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Discussion Comments


When it comes to saving for retirement, I think the best way to look at your progress is on a quarterly basis.

Most mutual funds and other investment vehicles send out their reports every quarter. To make things easier on yourself, you should follow this same system as well.

Every quarter, keep track of how much you contributed to your retirement plan, the rate of return during that quarter, and your balance in the account. This will allow you to see how the account is performing over time.

My wife and I account for our retirement savings in this way, and it has really helped us to track our progress.


@blackDagger - I think the best way for you to manage your household expenses is to break your accounting periods into months. Since your household income and bills come in on a month to month basis, it is easiest for you to arrange your budget as such. That way, you can see clearly how much your family is actually taking home after all bills are paid.

My family does our budget this way, and it has made it a lot easier to save for retirement, vacations, and other things.

Hope this helps to relieve some headaches.


Is it best to arrange one's household budget into monthly accounting periods and then in quarterly ones as well? I have been trying to get our budget in order, and I will tell you what, it is a mess! And it is not easy, either.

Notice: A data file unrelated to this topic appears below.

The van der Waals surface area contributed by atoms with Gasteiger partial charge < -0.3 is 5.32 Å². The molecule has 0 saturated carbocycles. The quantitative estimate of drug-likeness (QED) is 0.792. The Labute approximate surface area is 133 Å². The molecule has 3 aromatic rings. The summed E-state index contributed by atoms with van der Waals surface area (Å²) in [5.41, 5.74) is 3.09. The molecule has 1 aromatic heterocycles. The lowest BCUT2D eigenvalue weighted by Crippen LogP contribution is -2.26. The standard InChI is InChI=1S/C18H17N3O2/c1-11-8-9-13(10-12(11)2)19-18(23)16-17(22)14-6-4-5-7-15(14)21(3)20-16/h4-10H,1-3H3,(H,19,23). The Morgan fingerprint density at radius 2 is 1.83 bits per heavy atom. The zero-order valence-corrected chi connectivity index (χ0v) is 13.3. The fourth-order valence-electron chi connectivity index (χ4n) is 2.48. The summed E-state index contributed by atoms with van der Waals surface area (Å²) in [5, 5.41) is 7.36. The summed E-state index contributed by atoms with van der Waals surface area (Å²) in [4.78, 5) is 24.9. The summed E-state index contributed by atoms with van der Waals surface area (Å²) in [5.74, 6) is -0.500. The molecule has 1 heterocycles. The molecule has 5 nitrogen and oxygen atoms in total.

I am trying to keep up with everything that we owe from month to month since my husband is paid one per month, and he pays all of the bills. What I make with my home business does all of the other stuff, and I manage it as it comes in. (It's amazing that I'm good with business accounting but not my own personal money.)

But then, I thought it would be a good idea to see where we are each quarter of the year as well. Am I overthinking this? I think that maybe I am, and boy, let me tell you. It is giving me one huge tension headache!


We recently went to a church business meeting (I forget the technical name for it) where everyone discusses and agrees on the budget and different issues involving the church and its members. I had never been to one of these at this church before, but I was very impressed with the way that things went.

One thing that absolutely blew my mind when looking at the given accounting period was how little our pastor was paid! The church secretary had every single cent spent by our church for the last quarter laid out for the whole world to see, and I was amazed. If only my own checkbook was so well cared for! And she doesn't even use accounting software!

Regardless, the pastor that we have is truly one of those that when he is called on he is there, lickety split. He is truly a man called of God, I would say, and apparently he’s doing it for practically nothing!

A view of our accounting period made me stop and appreciate what a man who believes in what he’s doing will do from the goodness of his heart and not what is being put in his pockets.